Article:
by John Stoehr
Richard Zacks, in entertaining book An Underground Education, suggests that the story of Cinderella is derived from an ancient Egyptian story that itself is really about a foot fetish. The original German fairy tale supports that notion with its graphic description of what was then called a pianelle, or 18-inch-high cork-soled galosh that Renaissance women used to wear to keep their dresses free from mud.
What? No glass slipper? Sorry, no. The real Cinderella would have lost one of these Freudian disco monsters as she scurried away before the clock struck midnight. The dashing prince, therefore, would have clutched this massive thing, saying (quoted in Zacks): "You [that is, the pianelle] used to hold a white foot, now you have caught a wounded heart; thanks to you, she who dominates my heart stood a handsbreath and a half [about 13 inches] taller, so shall my life grow in sweetness so long as I guard and possess you."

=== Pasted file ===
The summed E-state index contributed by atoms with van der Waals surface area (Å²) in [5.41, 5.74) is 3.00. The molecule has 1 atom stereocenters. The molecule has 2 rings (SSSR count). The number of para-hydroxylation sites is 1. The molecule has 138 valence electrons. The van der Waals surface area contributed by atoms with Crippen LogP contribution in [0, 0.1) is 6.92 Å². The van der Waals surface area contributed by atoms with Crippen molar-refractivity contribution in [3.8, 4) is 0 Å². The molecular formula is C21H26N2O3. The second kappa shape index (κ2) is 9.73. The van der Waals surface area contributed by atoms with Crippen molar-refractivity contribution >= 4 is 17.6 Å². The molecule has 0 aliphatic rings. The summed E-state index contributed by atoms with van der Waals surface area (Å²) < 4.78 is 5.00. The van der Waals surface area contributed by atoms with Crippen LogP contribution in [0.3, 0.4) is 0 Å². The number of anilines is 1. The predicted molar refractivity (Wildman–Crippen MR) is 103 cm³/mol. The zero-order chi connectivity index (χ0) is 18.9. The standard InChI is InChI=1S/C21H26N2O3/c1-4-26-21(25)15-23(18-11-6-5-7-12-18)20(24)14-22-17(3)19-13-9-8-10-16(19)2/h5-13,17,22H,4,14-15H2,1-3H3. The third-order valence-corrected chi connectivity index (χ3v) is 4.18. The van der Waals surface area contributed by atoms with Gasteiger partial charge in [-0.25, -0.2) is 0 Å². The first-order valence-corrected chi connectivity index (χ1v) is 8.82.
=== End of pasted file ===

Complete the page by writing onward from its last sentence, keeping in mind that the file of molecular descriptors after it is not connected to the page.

I talk about this and more (Thomas Kuhn's theory of paradigm shift, Shakespeare's penis puns, Chaucer's fart jokes, Mark Twain's Science of Onanism, and John Milton's "excremental whiteness") in my feature on La Cenerentola. These days, of course, we have Photoshop. The prince only had his imagination. One has to wonder, though, what kind of story it might have been had the prince seen this.